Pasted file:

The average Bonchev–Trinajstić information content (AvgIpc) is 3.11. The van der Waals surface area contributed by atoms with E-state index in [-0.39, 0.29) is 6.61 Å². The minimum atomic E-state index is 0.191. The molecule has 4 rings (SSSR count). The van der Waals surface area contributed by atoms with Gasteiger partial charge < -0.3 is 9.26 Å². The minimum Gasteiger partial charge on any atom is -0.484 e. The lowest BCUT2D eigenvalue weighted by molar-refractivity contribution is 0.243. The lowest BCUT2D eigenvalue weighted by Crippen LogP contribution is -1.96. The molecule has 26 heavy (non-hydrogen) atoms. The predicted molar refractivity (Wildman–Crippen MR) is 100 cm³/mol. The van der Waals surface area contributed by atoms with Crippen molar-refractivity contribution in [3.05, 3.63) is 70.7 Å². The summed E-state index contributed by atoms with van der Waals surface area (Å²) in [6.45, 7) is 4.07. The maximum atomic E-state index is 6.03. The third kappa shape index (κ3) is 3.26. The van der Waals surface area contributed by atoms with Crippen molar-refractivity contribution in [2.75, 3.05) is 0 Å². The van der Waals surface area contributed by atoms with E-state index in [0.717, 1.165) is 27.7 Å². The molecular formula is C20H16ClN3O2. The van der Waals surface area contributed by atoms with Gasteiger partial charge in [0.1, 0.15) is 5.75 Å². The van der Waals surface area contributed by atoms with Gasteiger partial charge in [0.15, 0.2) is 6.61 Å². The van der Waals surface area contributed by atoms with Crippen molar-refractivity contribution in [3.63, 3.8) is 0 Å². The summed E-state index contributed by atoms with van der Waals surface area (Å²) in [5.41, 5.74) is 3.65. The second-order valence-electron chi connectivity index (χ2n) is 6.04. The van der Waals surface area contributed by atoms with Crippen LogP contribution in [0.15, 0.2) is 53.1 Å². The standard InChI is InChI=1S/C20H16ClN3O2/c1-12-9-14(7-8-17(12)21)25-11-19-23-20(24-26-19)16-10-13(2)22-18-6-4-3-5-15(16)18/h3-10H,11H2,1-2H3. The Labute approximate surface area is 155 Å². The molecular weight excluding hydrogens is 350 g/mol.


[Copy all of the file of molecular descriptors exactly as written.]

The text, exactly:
The average Bonchev–Trinajstić information content (AvgIpc) is 3.11. The van der Waals surface area contributed by atoms with E-state index in [-0.39, 0.29) is 6.61 Å². The minimum atomic E-state index is 0.191. The molecule has 4 rings (SSSR count). The van der Waals surface area contributed by atoms with Gasteiger partial charge < -0.3 is 9.26 Å². The minimum Gasteiger partial charge on any atom is -0.484 e. The lowest BCUT2D eigenvalue weighted by molar-refractivity contribution is 0.243. The lowest BCUT2D eigenvalue weighted by Crippen LogP contribution is -1.96. The molecule has 26 heavy (non-hydrogen) atoms. The predicted molar refractivity (Wildman–Crippen MR) is 100 cm³/mol. The van der Waals surface area contributed by atoms with Crippen molar-refractivity contribution in [3.05, 3.63) is 70.7 Å². The summed E-state index contributed by atoms with van der Waals surface area (Å²) in [6.45, 7) is 4.07. The maximum atomic E-state index is 6.03. The third kappa shape index (κ3) is 3.26. The van der Waals surface area contributed by atoms with Crippen molar-refractivity contribution in [2.75, 3.05) is 0 Å². The van der Waals surface area contributed by atoms with E-state index in [0.717, 1.165) is 27.7 Å². The molecular formula is C20H16ClN3O2. The van der Waals surface area contributed by atoms with Gasteiger partial charge in [0.1, 0.15) is 5.75 Å². The van der Waals surface area contributed by atoms with Gasteiger partial charge in [0.15, 0.2) is 6.61 Å². The van der Waals surface area contributed by atoms with Crippen molar-refractivity contribution in [3.63, 3.8) is 0 Å². The summed E-state index contributed by atoms with van der Waals surface area (Å²) in [5.41, 5.74) is 3.65. The second-order valence-electron chi connectivity index (χ2n) is 6.04. The van der Waals surface area contributed by atoms with Crippen LogP contribution in [0.15, 0.2) is 53.1 Å². The standard InChI is InChI=1S/C20H16ClN3O2/c1-12-9-14(7-8-17(12)21)25-11-19-23-20(24-26-19)16-10-13(2)22-18-6-4-3-5-15(16)18/h3-10H,11H2,1-2H3. The Labute approximate surface area is 155 Å². The molecular weight excluding hydrogens is 350 g/mol.